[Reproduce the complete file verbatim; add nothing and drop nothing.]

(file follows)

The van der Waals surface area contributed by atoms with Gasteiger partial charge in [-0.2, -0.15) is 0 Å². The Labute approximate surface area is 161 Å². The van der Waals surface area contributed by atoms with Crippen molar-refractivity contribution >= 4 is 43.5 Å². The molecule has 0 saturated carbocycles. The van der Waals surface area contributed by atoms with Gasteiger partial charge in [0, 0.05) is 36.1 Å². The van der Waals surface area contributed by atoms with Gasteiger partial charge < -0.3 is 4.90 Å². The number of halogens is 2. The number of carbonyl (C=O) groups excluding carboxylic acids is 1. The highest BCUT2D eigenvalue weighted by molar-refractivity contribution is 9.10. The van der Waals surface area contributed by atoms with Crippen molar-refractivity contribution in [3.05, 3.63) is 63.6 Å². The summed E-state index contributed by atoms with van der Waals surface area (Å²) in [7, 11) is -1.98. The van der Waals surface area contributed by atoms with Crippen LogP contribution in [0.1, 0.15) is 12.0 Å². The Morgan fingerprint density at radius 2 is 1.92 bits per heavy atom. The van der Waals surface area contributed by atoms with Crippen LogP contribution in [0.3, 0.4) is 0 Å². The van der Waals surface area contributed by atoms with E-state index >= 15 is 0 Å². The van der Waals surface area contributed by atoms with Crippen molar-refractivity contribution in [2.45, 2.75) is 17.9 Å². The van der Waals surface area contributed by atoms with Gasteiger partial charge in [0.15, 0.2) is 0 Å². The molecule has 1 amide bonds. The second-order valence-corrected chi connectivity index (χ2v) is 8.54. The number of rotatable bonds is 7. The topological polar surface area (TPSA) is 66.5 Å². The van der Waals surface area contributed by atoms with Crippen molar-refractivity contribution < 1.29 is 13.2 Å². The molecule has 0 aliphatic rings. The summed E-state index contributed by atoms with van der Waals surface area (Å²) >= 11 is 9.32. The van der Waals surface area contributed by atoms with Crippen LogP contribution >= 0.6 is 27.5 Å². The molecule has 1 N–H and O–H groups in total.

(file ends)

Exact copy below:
The van der Waals surface area contributed by atoms with Gasteiger partial charge in [-0.2, -0.15) is 0 Å². The Labute approximate surface area is 161 Å². The van der Waals surface area contributed by atoms with Crippen molar-refractivity contribution >= 4 is 43.5 Å². The molecule has 0 saturated carbocycles. The van der Waals surface area contributed by atoms with Gasteiger partial charge in [0, 0.05) is 36.1 Å². The van der Waals surface area contributed by atoms with Gasteiger partial charge < -0.3 is 4.90 Å². The number of halogens is 2. The number of carbonyl (C=O) groups excluding carboxylic acids is 1. The highest BCUT2D eigenvalue weighted by molar-refractivity contribution is 9.10. The van der Waals surface area contributed by atoms with Crippen molar-refractivity contribution in [3.05, 3.63) is 63.6 Å². The summed E-state index contributed by atoms with van der Waals surface area (Å²) in [7, 11) is -1.98. The van der Waals surface area contributed by atoms with Crippen LogP contribution in [0.1, 0.15) is 12.0 Å². The Morgan fingerprint density at radius 2 is 1.92 bits per heavy atom. The van der Waals surface area contributed by atoms with Crippen LogP contribution in [0.3, 0.4) is 0 Å². The van der Waals surface area contributed by atoms with E-state index >= 15 is 0 Å². The van der Waals surface area contributed by atoms with Crippen molar-refractivity contribution in [2.45, 2.75) is 17.9 Å². The van der Waals surface area contributed by atoms with Gasteiger partial charge in [0.15, 0.2) is 0 Å². The molecule has 1 amide bonds. The second-order valence-corrected chi connectivity index (χ2v) is 8.54. The number of rotatable bonds is 7. The topological polar surface area (TPSA) is 66.5 Å². The van der Waals surface area contributed by atoms with Crippen molar-refractivity contribution < 1.29 is 13.2 Å². The molecule has 0 aliphatic rings. The summed E-state index contributed by atoms with van der Waals surface area (Å²) >= 11 is 9.32. The van der Waals surface area contributed by atoms with Crippen LogP contribution >= 0.6 is 27.5 Å². The molecule has 1 N–H and O–H groups in total.